The crucial parties involved in an IT project are the project sponsor and the project manager. These roles shape the consultancy relationship as well as contribute to the project outcome. The project manager is responsible for nurturing the relationship with the client by directing and controlling a project using specialized knowledge, skills, and best practices (Applebaum & Steed, 2005). The project sponsor takes ownership of the business problem and has the power to influence decision-making (Kloppenberg et al., 2006). The project sponsor also identifies stakeholders who will assist in the project delivery as well as identify stakeholders who will directly or indirectly be impacted by the project (Kloppenberg et al., 2006; Schwalbe, 2006). The project sponsor is also responsible for obtaining stakeholder and employee buy-in to ensure that the project is successful (Longman & Stumpf, 2000).

Target Population

Based on the above context of project stakeholders, the target population was clients and IT consultants who had worked on IT-related projects (i.e., systems development and implementation projects). Therefore, the target population comprised project managers and project sponsors whereby the client's role within the project was a project sponsor and the consultant's role was a project manager.

Sample and Sampling Method

A purposive/judgmental sampling procedure was adopted with specific client and consultant roles, namely project sponsors and project managers. This sampling procedure was adopted, as informants were chosen based on the information that they can offer within the consultancy space. The total sample size was seven participants, which included the role of the action researcher as a project manager. Four project managers were contractors for the specific client organization from which the sample of the two project sponsors were representative. Of the four project managers, three worked for the same external IT consultancy company, and the other project manager worked for another external consultancy company. The fifth project manager, who worked for one of the companies, also assumed the role of a program manager. The two project sponsors were from the same client organization, with whom four of the project managers have previously worked with on a project.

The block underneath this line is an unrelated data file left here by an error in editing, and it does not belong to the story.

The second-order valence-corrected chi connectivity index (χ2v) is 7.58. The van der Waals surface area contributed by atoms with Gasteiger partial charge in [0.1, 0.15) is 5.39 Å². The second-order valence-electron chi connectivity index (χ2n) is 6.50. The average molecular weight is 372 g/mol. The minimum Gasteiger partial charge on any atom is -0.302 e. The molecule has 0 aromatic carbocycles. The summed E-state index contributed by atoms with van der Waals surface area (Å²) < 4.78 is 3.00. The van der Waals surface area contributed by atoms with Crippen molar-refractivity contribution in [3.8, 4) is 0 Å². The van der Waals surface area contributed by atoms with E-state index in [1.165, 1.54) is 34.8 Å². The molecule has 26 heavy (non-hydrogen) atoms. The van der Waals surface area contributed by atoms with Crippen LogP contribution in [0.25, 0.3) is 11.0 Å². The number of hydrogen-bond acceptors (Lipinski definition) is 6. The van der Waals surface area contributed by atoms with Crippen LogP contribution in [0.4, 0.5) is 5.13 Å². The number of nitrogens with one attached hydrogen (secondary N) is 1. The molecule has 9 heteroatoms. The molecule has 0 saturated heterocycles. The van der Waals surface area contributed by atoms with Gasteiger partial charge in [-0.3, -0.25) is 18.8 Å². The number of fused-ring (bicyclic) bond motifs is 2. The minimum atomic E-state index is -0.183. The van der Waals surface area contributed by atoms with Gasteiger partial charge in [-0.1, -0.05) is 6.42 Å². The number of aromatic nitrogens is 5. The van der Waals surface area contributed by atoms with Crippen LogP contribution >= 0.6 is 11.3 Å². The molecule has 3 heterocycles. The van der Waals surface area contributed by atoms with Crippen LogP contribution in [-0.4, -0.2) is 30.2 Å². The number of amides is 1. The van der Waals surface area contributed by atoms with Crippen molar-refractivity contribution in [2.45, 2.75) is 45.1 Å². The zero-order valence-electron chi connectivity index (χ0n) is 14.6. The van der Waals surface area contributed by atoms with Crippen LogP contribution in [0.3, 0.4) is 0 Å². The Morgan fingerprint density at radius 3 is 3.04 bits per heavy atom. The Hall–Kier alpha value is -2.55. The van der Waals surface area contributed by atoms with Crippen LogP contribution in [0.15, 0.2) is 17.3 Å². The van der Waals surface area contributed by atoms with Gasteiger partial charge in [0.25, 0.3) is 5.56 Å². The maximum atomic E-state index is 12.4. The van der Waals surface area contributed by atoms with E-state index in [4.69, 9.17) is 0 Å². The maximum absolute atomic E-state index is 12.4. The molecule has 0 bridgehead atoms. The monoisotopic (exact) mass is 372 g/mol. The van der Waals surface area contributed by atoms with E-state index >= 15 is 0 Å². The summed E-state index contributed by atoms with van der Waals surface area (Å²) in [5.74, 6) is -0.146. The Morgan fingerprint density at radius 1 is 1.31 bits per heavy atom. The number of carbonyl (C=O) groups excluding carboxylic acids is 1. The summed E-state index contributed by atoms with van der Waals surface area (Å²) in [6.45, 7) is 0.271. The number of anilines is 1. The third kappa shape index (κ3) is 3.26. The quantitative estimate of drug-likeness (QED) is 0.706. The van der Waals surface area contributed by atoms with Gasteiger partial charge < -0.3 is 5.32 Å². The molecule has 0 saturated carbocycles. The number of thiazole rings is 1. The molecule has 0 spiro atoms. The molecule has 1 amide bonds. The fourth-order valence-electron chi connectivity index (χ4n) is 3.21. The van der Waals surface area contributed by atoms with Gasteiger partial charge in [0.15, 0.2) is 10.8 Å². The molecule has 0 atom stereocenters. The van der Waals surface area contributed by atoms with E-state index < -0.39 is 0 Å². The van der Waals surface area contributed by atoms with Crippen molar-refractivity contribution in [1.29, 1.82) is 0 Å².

One-on-one semi-structured interviews were conducted with four project managers and two project sponsors. Clients and IT consultants were engaged and agreed to participate in the research. The client sample was based on the clients serviced by the IT consultancy. The sample size was dependent on the access to and availability of consultants and clients. All data gathered from the six participants were used for the analysis of the problem situation.

Data Collection

Data was gathered in the form of semi-structured interviews, following the explicit application of the seven-stage model of SSM. The seven-stage model was used to structure the inquiry and learning process, while semi-structured interviews allowed interviewees to make additional contributions, thereby permitting some level of deviation from the interview structure (Kakabadse et al., 2005). The first interviews were conducted with two project managers; thereafter, the project sponsors were interviewed. The reason for this was the availability of the participants at the time of initiating the interview process. Thereafter, two additional project managers were interviewed. There were two reasons for this: (1) To obtain a project manager's perspective from a different IT consultancy company, and (2) To obtain a holistic view from the perspective of a program manager regarding the issues experienced and reported by the project managers involved in the program of work

Interviews were recorded via a digital dictaphone and in writing. This ensured that data could be cross-referenced for accuracy and clarity. Follow-up one-on-one interviews were conducted to share and discuss the preliminary findings.

Qualitative Data Analysis Methods

A rich picture of the literature review was constructed to start the enquiry. Additionally, the sense-making devices of CATWOE and Root Definitions were used to explore perspectives of the project manager and project sponsor. A conceptual model was then proposed, which defined an approach to manage stakeholders' expectations and communication activities, and which took into account the worldviews of project managers and project sponsors who were interviewed.

Data was transcribed for each interview conducted and was compared to the literature review as well as other interview data gathered. The rich picture was updated based on the data gathered during interviews. The similarities and variances in interview data for project managers and project sponsors were compared to each other and summarized, as well as compared with the literature review. Three root definitions were defined—one from the project sponsor's perspective, one from the project manager's perspective, and one from the action researcher's perspective. A conceptual model was then formulated from the action researcher's perspective. The conceptual model was developed by comparing the worldviews of project managers and project sponsors with the aim of defining a communication management process that was both desirable and culturally feasible, to help project managers manage and sustain the relationship with project sponsors while delivering an IT project.